Superannuation is a waiting game: it takes a working lifetime to build and grow a retirement nest egg, and then there are restrictions on when you can start spending it.
Access depends on your age, as does the tax that you may have to pay.
But there are ways to get to your super early. We asked superannuation experts how to do it and what pitfalls to avoid.
The age that you’re eligible to access your superannuation depends on the year that you were born. This is also known as your ‘preservation age’.
If you were born before 1 July 1960, your preservation age is 55. If you were born after 1964, your preservation age is 60.
If you injure yourself or are unwell, then you may be able to access your superannuation before your preservation age, says First Super CEO Bill Watson.
“You can get early access to your super if you’ve got permanent incapacity or a terminal medical condition, but there’s certain tax rules that might apply,” Mr Watson says.
Over the age of 65, you are automatically entitled to access your full superannuation, whether you are retired or not.
Once you have retired, you have the option to either receive your super in lump sums or as a pension.
CareSuper CEO Julie Lander recommends keeping your savings in an interest-earning tax-free super account.
“There certainly are benefits to taking out a pension compared to even investing that money outside of super,” Ms Lander says.
“It gains investment earnings and there’s no tax on those earnings when they’re in pension mode.”
First Super’s Mr Watson also highlights the benefit of the tax-free environment.
“For the people who are in the allocated pension, they don’t pay any tax on their earnings. That means they save 15 cents in the dollar,” Mr Watson says.
Transition to retirement pension
If you reach your preservation age and want to keep working, you are eligible for a transition to retirement pension.
“You can look at taking a transition to retirement pension, which means that you’re restricted about the amount that you can draw down, but you can transfer your super balance into the tax-free section of the fund,” Ms Lander says.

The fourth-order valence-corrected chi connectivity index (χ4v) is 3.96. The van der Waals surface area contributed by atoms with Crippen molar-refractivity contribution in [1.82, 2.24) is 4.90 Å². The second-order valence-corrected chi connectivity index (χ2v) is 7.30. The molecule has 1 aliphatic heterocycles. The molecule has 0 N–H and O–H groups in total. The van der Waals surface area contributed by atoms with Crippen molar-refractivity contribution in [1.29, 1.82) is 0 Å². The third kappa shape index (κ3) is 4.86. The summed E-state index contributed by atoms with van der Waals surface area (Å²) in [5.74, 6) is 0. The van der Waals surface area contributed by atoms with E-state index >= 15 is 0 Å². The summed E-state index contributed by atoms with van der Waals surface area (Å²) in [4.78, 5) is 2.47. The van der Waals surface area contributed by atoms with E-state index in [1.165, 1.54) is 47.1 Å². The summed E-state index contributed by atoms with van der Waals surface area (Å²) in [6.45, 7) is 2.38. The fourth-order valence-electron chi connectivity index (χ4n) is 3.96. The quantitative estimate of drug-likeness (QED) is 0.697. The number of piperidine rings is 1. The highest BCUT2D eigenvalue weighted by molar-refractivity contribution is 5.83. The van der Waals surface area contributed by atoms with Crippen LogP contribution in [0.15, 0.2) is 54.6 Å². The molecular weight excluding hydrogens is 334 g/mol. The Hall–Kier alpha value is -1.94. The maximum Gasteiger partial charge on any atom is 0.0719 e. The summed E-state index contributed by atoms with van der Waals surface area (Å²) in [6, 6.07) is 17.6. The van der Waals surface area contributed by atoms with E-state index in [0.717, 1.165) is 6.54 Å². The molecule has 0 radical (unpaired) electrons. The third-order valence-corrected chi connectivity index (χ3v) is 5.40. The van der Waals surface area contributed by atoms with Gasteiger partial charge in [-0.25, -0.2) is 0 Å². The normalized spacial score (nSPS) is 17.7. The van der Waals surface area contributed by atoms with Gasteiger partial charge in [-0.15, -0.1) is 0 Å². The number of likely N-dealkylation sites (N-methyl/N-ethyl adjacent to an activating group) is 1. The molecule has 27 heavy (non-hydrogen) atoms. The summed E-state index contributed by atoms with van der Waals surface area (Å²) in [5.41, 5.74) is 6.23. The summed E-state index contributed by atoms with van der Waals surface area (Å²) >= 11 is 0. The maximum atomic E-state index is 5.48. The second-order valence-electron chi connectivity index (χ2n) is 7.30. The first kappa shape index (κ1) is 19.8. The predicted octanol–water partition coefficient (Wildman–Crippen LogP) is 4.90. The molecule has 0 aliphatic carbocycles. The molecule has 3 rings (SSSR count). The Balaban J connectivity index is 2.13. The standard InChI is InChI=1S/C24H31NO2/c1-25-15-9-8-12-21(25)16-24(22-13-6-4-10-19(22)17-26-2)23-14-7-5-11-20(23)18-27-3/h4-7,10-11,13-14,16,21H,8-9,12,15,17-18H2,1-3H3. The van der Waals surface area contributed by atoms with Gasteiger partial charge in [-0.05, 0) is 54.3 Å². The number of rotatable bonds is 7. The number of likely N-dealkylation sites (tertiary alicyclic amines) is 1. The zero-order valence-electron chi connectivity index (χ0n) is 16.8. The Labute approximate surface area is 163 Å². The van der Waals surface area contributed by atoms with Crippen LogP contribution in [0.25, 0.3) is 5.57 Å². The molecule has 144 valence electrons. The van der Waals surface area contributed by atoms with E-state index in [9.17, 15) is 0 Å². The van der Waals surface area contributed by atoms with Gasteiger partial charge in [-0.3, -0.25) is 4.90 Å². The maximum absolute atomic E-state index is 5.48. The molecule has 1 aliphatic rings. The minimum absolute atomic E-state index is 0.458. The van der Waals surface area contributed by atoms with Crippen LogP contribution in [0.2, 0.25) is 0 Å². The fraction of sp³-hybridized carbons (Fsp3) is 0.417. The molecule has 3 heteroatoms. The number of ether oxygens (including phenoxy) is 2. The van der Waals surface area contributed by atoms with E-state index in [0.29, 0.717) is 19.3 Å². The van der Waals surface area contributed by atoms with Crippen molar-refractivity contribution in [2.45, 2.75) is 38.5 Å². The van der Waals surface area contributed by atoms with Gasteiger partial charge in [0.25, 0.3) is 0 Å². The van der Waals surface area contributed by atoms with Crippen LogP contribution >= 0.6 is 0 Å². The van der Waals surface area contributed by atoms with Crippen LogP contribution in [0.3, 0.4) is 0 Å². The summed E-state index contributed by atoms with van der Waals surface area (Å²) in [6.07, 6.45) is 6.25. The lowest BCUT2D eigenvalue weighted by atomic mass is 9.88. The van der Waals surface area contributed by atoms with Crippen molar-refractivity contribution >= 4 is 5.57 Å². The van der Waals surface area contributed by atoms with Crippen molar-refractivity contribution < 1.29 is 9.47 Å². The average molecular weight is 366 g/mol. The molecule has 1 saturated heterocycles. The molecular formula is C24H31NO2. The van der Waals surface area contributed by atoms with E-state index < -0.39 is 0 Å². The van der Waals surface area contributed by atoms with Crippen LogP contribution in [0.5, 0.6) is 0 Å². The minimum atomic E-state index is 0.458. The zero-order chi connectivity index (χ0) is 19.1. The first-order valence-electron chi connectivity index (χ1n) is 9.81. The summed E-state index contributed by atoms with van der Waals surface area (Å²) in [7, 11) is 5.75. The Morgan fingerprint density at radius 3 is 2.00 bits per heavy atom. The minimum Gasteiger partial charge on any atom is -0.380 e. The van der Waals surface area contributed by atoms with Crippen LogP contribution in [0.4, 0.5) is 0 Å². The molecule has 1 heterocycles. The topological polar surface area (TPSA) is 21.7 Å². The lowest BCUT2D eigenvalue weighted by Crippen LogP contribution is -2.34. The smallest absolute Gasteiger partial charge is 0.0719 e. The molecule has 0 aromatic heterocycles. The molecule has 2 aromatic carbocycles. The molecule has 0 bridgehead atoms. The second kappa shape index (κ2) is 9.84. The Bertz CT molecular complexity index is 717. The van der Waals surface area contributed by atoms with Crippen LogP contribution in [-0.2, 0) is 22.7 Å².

“The whole idea of a transition to retirement pension is that you might be able to cut down your hours, and work less, but you’re supplementing your income with the pension from the TTR.
“When you finally retire you would transfer that into a full pension.”
How is tax assessed
If you decide to retire before 60, whether your preservation age is below 60 or not, you will pay tax on superannuation.
“In the circumstances where you’re between the age of 55 and 60, what people need to do is get financial planning advice and find out what the implications for them are,” says Mr Watson.
Once you reach the age of 60 there is no tax on superannuation pensions.
Watch for pitfalls
Ms Lander warns against splurging and removing your savings from your superannuation account once you have access to it.
“Everybody deserves to spoil themselves a bit when they finish work, but keep in mind that you could have up to 30 or 40 years in retirement these days,” she says.
“It disappoints me sometimes to see people just taking the money and we’re aware that they just put in it a bank account where they’re not probably going to maximise their return, and it could be taxable.”